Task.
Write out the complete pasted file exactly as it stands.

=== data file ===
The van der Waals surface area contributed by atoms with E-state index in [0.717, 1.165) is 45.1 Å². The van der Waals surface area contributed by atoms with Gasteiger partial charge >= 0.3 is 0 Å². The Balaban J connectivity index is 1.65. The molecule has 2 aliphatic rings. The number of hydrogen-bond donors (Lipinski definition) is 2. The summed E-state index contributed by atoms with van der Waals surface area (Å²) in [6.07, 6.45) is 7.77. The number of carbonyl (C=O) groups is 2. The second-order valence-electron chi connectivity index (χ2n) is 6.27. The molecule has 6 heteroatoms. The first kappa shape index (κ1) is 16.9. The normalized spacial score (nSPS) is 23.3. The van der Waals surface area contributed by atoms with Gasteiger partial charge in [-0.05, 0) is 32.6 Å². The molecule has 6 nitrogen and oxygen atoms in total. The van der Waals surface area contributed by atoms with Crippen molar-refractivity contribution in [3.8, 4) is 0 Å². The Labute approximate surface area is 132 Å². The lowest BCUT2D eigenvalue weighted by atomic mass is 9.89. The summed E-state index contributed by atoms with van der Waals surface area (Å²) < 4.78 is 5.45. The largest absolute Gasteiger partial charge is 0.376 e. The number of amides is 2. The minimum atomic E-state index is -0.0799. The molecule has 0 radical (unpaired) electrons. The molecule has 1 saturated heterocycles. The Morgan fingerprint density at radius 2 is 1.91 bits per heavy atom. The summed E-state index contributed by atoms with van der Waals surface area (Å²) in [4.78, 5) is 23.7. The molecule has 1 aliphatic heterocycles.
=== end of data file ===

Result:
The van der Waals surface area contributed by atoms with E-state index in [0.717, 1.165) is 45.1 Å². The van der Waals surface area contributed by atoms with Gasteiger partial charge >= 0.3 is 0 Å². The Balaban J connectivity index is 1.65. The molecule has 2 aliphatic rings. The number of hydrogen-bond donors (Lipinski definition) is 2. The summed E-state index contributed by atoms with van der Waals surface area (Å²) in [6.07, 6.45) is 7.77. The number of carbonyl (C=O) groups is 2. The second-order valence-electron chi connectivity index (χ2n) is 6.27. The molecule has 6 heteroatoms. The first kappa shape index (κ1) is 16.9. The normalized spacial score (nSPS) is 23.3. The van der Waals surface area contributed by atoms with Gasteiger partial charge in [-0.05, 0) is 32.6 Å². The molecule has 6 nitrogen and oxygen atoms in total. The van der Waals surface area contributed by atoms with Crippen molar-refractivity contribution in [3.8, 4) is 0 Å². The Labute approximate surface area is 132 Å². The lowest BCUT2D eigenvalue weighted by atomic mass is 9.89. The summed E-state index contributed by atoms with van der Waals surface area (Å²) < 4.78 is 5.45. The largest absolute Gasteiger partial charge is 0.376 e. The number of amides is 2. The minimum atomic E-state index is -0.0799. The molecule has 0 radical (unpaired) electrons. The molecule has 1 saturated heterocycles. The Morgan fingerprint density at radius 2 is 1.91 bits per heavy atom. The summed E-state index contributed by atoms with van der Waals surface area (Å²) in [4.78, 5) is 23.7. The molecule has 1 aliphatic heterocycles.